Kang Joon-Ho and Wie Dae-Han attended school together from a very young age, Joon-Ho always taking a backseat to Dae-Han academically. However, unlike Dae-Han, Joon-Ho was raised in a wealthy, influential household. His father is a political figure who holds dreams of his son following in his footsteps. But although he has the nickname “the nation’s son,” Joon-Ho has no desire to go into politics. He is a successful attorney who has also been the conservative panel member on Dispute for the past four years. While working on the show, Joon-Ho has come to like Soo-Hyun and is hoping to convince her to date him.
The four kids who come to live with Wie Dae-Han are…
Han Da-Jung, a 17 year old junior who has been single-handedly taking care of her younger siblings since their mother’s passing.
Han Tak is in ninth grade. He feels shame and sorrow over his father abandoning the family two years earlier and consequently has a huge chip on his shoulder.
Han Tae-Poong and Han Song-Yi are eight year old twins. According to Dae-Han, Tae-Poong can’t stay focused at all and Song-Yi has anxiety issues.
Song Seung-Heon was just 24 years old when he starred in the show that kick-started his amazing Hallyu Star career, Autumn in My Heart. Now, 19 years later, at 43 the man only looks as if he’s aged 10 days! It’s amazing! See for yourself. Find a still picture of him in the 2000 Kdrama Autumn in My Heart and compare it to a still photo of him as Wie Dae-Han. You won’t believe your eyes! For more information on this ageless actor, check out my Black review.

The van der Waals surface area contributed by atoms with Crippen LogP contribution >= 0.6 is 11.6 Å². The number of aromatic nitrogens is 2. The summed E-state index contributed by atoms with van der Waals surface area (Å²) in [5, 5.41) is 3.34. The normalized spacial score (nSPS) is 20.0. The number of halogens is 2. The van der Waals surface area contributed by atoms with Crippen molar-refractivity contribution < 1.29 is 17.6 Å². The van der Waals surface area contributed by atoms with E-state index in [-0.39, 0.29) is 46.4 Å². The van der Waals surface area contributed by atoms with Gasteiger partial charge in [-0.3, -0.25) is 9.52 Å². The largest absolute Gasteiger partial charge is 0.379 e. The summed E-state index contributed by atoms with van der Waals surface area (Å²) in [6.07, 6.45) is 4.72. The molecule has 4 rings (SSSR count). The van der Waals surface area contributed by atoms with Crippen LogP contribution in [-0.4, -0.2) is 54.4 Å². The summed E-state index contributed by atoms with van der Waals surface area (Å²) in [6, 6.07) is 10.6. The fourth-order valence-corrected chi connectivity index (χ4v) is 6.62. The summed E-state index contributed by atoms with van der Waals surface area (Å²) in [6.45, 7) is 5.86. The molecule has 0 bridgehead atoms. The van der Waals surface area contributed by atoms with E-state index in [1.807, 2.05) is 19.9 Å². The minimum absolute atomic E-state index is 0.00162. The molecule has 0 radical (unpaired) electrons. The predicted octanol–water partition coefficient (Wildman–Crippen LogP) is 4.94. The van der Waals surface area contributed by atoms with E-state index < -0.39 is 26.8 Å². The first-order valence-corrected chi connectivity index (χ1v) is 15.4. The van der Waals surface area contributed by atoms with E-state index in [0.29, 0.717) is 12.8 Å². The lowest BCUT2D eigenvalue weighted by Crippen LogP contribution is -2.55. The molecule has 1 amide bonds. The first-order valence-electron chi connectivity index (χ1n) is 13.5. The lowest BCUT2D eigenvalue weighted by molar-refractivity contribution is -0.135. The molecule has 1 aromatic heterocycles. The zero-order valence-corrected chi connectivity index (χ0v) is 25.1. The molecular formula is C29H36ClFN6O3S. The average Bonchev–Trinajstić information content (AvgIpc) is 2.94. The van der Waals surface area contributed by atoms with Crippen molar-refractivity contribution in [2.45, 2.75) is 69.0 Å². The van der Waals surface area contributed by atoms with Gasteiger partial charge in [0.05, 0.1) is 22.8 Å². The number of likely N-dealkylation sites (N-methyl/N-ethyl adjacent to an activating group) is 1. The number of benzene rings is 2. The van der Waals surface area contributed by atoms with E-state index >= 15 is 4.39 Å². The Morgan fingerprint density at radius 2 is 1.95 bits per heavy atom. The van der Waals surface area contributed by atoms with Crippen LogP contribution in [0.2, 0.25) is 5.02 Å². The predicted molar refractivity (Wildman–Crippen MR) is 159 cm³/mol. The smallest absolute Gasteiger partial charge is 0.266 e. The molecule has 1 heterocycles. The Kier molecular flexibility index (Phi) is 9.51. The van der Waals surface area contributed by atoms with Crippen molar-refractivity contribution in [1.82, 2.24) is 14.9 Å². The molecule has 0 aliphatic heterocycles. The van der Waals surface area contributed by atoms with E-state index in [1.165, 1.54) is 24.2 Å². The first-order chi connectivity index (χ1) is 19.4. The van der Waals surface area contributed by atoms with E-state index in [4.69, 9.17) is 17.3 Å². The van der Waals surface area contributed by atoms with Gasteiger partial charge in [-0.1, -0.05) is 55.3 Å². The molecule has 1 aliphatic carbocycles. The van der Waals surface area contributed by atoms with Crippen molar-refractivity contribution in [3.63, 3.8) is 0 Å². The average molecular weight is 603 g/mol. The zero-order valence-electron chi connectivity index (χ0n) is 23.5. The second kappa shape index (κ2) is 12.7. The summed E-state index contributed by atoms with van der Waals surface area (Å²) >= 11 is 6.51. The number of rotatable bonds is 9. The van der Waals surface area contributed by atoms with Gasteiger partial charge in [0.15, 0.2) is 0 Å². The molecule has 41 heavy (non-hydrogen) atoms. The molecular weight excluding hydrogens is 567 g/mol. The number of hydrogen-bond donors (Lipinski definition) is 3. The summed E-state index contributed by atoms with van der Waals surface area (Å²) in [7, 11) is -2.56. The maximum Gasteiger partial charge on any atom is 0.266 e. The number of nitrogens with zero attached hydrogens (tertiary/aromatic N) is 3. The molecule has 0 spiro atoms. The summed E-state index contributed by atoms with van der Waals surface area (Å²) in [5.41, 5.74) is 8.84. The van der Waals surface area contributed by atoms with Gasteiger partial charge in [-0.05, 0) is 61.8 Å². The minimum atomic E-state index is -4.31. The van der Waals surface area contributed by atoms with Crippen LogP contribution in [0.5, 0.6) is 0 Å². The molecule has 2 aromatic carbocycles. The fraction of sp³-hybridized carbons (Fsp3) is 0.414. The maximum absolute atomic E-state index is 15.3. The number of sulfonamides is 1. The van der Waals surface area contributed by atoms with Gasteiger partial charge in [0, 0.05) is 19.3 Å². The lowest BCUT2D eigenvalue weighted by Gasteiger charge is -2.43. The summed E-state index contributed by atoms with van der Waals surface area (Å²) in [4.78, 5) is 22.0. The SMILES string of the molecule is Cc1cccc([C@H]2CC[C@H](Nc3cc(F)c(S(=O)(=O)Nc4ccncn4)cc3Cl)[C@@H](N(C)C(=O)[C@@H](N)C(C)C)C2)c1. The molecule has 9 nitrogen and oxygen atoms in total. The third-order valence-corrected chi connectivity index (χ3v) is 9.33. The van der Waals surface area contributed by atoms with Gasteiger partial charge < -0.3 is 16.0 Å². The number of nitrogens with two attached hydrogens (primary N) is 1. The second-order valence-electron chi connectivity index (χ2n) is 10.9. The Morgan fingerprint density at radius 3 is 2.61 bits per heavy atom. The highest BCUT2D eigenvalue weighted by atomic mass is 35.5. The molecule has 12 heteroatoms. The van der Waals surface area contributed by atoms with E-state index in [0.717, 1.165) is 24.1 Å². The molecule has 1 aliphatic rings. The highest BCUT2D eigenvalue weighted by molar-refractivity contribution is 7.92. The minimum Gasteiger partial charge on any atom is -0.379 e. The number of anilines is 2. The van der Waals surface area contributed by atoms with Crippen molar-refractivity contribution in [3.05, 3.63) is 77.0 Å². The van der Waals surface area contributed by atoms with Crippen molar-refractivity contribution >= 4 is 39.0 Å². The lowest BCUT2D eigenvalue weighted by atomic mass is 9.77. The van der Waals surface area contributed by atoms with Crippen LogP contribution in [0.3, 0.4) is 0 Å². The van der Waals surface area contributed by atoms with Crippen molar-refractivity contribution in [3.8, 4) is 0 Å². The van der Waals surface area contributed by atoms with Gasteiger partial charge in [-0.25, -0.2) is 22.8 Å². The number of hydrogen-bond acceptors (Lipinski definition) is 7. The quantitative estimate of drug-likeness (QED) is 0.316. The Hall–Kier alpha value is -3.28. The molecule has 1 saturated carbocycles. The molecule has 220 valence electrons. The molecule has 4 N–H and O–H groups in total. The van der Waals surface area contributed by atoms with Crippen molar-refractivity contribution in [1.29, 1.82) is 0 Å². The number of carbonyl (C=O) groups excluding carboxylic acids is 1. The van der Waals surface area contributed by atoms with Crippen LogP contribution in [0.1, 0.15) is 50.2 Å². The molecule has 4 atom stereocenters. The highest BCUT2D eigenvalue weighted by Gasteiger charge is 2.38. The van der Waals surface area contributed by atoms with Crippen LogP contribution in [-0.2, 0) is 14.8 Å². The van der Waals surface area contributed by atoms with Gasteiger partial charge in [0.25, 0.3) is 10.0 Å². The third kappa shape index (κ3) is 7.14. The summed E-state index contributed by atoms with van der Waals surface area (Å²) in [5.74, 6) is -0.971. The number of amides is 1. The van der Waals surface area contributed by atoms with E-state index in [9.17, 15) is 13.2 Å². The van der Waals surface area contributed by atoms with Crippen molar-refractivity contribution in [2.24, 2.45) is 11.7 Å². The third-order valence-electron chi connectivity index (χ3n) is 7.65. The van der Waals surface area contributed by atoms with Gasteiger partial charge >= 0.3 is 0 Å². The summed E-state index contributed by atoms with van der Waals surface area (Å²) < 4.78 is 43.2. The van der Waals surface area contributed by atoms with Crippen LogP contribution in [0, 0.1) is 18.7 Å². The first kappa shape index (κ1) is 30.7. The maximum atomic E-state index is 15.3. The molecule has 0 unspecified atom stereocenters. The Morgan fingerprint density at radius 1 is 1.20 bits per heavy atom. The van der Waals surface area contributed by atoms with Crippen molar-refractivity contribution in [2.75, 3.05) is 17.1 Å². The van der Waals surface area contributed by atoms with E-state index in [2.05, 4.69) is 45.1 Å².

You can read about Lee Sun-Bin, the beauty that plays Jung Soo-Hyun, by going to my review of Sketch.
Information about the man who plays the part of Kan Joon-Ho, actor Lim Ju-Hwan, can be found in my Bride of the Water God review.
As soon as Dae-Han finds himself the father of four kids he draws up a “Family Constitution.” He gathers everyone around and in perfect former-assemblyman fashion explains, “Everyone of us lacks in many areas… A happy family isn’t made up of perfect people. It happens when we all complement each other and make an effort. Everyone here is lacking, but to be a perfect family let’s all make an effort.” Instead of having a family “meeting” like most dad’s would call for, the politician in him comes out and he frames a family “constitution” – perfect in staying with his personality!
This is another drama that shows excellent character growth. Each one of these people discover they can be better than who they are and takes the steps necessary to do just that, even the little kids. It’s inspiring.